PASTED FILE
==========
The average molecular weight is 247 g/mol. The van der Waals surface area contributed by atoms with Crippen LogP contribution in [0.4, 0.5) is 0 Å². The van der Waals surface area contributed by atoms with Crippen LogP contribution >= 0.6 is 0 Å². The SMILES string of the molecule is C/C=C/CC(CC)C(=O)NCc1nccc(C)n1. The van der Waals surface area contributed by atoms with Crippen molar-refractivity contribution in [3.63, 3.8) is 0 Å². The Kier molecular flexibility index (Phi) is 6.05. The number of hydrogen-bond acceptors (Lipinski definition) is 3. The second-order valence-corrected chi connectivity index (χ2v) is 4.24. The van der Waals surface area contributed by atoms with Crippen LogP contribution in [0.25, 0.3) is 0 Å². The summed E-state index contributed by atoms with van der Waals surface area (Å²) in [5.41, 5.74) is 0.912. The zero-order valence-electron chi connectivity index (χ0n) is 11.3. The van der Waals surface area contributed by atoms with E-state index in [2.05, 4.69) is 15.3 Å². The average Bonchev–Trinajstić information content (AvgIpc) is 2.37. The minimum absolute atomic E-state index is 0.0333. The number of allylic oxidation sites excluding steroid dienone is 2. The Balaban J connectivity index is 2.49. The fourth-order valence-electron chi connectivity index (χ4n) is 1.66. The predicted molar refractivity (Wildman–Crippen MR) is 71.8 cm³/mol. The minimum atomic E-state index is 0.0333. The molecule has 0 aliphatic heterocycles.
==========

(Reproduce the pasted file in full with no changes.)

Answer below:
The average molecular weight is 247 g/mol. The van der Waals surface area contributed by atoms with Crippen LogP contribution in [0.4, 0.5) is 0 Å². The van der Waals surface area contributed by atoms with Crippen LogP contribution >= 0.6 is 0 Å². The SMILES string of the molecule is C/C=C/CC(CC)C(=O)NCc1nccc(C)n1. The van der Waals surface area contributed by atoms with Crippen molar-refractivity contribution in [3.63, 3.8) is 0 Å². The Kier molecular flexibility index (Phi) is 6.05. The number of hydrogen-bond acceptors (Lipinski definition) is 3. The second-order valence-corrected chi connectivity index (χ2v) is 4.24. The van der Waals surface area contributed by atoms with Crippen LogP contribution in [0.25, 0.3) is 0 Å². The summed E-state index contributed by atoms with van der Waals surface area (Å²) in [5.41, 5.74) is 0.912. The zero-order valence-electron chi connectivity index (χ0n) is 11.3. The van der Waals surface area contributed by atoms with E-state index in [2.05, 4.69) is 15.3 Å². The average Bonchev–Trinajstić information content (AvgIpc) is 2.37. The minimum absolute atomic E-state index is 0.0333. The number of allylic oxidation sites excluding steroid dienone is 2. The Balaban J connectivity index is 2.49. The fourth-order valence-electron chi connectivity index (χ4n) is 1.66. The predicted molar refractivity (Wildman–Crippen MR) is 71.8 cm³/mol. The minimum atomic E-state index is 0.0333. The molecule has 0 aliphatic heterocycles.